The outcome of the 2019 Federal Election was far from predictable – even Prime Minister Scott Morrison saw re-election as an uphill battle, saying of the win he ‘always believed in miracles’. And while the Coalition narrowly came out on top this time, the close call means the major parties have little to boast about, since the number of votes they received continued to fall.
As a general rule, from the 1950s until 2000, a political party required at least a primary vote of 44 per cent to form government. But since the turn of the century, most governments have formed with a much lower percentage. In fact, 44 per cent of the primary vote was achieved only twice in the past seven federal elections. This trend has also been observed in a number of state elections in recent years.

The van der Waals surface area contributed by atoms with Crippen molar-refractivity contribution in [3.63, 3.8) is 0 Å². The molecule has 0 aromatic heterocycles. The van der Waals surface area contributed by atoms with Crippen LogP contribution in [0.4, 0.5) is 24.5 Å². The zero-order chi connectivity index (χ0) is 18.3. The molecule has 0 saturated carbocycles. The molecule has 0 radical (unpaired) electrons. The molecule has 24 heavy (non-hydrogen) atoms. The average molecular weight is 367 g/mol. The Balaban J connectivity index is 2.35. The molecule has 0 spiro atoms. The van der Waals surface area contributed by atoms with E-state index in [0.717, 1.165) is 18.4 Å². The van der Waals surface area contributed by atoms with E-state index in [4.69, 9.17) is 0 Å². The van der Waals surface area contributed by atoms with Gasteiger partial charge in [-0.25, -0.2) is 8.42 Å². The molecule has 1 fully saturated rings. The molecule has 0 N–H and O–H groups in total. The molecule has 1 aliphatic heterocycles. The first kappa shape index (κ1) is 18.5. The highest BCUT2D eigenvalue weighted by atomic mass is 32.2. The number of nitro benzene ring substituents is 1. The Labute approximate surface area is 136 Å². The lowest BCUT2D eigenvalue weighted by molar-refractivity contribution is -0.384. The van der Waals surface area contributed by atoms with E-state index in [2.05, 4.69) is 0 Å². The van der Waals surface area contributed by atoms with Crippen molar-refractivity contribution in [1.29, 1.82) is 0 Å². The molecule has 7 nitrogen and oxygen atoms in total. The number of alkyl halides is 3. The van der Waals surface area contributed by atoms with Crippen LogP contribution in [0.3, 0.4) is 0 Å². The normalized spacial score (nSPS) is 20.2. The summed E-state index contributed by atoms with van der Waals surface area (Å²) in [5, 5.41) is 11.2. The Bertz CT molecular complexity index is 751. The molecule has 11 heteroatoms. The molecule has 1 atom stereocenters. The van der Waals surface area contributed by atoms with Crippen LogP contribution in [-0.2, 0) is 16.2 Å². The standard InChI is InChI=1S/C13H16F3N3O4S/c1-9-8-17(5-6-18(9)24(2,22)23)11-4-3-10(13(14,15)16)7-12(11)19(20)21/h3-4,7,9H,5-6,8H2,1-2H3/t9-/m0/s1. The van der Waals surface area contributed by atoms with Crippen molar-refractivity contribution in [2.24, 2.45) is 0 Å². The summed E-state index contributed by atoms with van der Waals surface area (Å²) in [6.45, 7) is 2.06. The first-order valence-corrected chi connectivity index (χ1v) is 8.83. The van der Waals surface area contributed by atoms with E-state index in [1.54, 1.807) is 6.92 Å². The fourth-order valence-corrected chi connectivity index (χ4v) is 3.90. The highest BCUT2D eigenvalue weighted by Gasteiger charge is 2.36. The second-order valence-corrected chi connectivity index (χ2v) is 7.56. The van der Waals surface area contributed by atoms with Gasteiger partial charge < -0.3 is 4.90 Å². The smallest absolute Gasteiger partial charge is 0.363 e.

In the 1970s and 80s the two main parties would routinely collect more than 90 per cent of the first preference votes between them. In the 2019 Federal Election, they earned less than 75 per cent of first preference votes. In fact, one in four people voted for a minor party in the House of Representatives; one in three voted for a minor party in the Senate; and one in four seats are now marginal seats (less than five per cent of votes).
While there have been exceptions to this trend, such as the landslide victory in 2007, even landslides are not what they used to be. Increasingly powerful minor parties is a trend that is also occurring in other Western democracies.